04/09/2012 04:28 pm ET Updated Apr 09, 2012

Stephen Lynch Changes Stance On Afghanistan, Calls For Speedier Withdrawal

WASHINGTON -- Rep. Stephen Lynch (D-Mass.) has long been a solid supporter of keeping U.S. troops in Afghanistan, having visited the war zone seven times and believing that a quicker withdrawal of troops would be detrimental. But Lynch is now shifting his position, calling for a faster withdrawal than President Barack Obama's administration has laid out.

Lynch, who now says he is frustrated with the lack of progress in Afghanistan, made his new position clear in an interview with the Boston Globe, which was published on Saturday.

"I don't think we are going to get there in 2014," said Lynch, speaking about the administration's timeline for withdrawal. "The pace of progress is so slow that the law of diminishing returns will apply. I don't think there will be any added measure of benefit that is worth the sacrifice to stay an extra year."

Lynch said he changed his mind on Afghanistan policy after talking to servicemembers and visiting the country. He also cited the recent killing of Afghan civilians by Sgt. Robert Bales and the burning of Korans by U.S. troops.

"We are going to have to do a reset on our expectations and try something different in terms of helping them get to where they need to be," he added. "But I don't think it involves a massive military presence."

Lynch's new position is far different from what he was campaigning on in 2010. Under the "Afghanistan" portion of his website then, it said that Lynch supported President Obama's plan. "Having been to Afghanistan five times, where he has met with Afghan political leaders and U.S. military leaders and soldiers, he has a keen understanding of the conditions on the ground and the risks of a premature withdrawal of troops," read the site.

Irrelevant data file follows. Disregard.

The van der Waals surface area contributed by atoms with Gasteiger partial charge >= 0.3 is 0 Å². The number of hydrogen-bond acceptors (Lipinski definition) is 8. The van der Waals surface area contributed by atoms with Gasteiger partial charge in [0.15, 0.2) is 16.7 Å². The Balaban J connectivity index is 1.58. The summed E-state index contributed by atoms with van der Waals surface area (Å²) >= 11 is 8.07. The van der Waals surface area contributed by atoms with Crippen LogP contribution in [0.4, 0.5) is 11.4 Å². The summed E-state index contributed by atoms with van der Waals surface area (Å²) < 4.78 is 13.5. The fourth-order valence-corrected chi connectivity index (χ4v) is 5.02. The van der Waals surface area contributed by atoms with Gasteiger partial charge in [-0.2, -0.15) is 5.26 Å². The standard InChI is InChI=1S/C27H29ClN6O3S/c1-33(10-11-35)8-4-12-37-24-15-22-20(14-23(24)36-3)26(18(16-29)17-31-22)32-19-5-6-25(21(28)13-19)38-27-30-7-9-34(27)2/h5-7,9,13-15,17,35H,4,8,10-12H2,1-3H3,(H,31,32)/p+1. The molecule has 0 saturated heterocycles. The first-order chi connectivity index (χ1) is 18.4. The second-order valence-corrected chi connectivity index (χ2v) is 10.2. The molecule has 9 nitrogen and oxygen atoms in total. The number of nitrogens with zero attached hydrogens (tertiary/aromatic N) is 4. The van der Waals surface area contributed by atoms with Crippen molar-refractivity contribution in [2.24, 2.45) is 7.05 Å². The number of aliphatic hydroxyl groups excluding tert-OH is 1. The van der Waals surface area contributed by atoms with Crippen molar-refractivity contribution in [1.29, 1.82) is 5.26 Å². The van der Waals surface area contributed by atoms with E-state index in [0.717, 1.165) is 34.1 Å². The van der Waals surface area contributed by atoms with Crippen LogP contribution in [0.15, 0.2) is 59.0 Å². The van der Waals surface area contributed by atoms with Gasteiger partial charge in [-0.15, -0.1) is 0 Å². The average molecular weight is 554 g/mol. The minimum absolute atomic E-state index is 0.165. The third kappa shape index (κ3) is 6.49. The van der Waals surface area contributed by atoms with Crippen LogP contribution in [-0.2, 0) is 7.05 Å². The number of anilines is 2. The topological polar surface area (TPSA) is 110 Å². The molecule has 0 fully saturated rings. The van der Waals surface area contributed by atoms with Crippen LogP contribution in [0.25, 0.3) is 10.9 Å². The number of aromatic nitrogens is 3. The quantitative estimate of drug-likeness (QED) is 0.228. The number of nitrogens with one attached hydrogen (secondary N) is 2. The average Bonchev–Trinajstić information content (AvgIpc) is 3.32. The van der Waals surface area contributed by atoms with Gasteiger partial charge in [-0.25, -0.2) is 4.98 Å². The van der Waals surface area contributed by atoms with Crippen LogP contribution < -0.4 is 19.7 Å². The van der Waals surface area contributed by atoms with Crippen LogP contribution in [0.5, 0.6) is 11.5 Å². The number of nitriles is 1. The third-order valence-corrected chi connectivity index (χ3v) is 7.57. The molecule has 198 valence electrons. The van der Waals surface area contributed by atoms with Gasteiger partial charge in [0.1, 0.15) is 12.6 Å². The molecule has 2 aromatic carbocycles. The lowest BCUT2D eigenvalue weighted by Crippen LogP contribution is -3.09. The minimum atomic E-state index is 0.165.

Lynch also told WBUR that he is worried about the Afghan's public's questionable support for the U.S. presence there and Taliban safe havens along the border with Pakistan. He says he is also troubled by the problem of illiteracy among Afghan forces, which makes it tougher to train them and get them ready to take over security efforts.

"That's a situation that will just cause more and more sacrifice for our troops in that region,” Lynch said. "And I think they're taking advantage of the United States in terms of asking us to do the hard work and at the same time giving some support to these Taliban forces."

Obama and U.K. Prime Minister David Cameron met last month and reaffirmed that recent events will not change the strategy in Afghanistan, where all combat forces are scheduled to leave by 2014. Ten thousand U.S. troops have already left the country in the last year, and 23,000 more are scheduled to withdraw by September.

CORRECTION: A headline elsewhere on the site incorrectly referred to Lynch as a senator.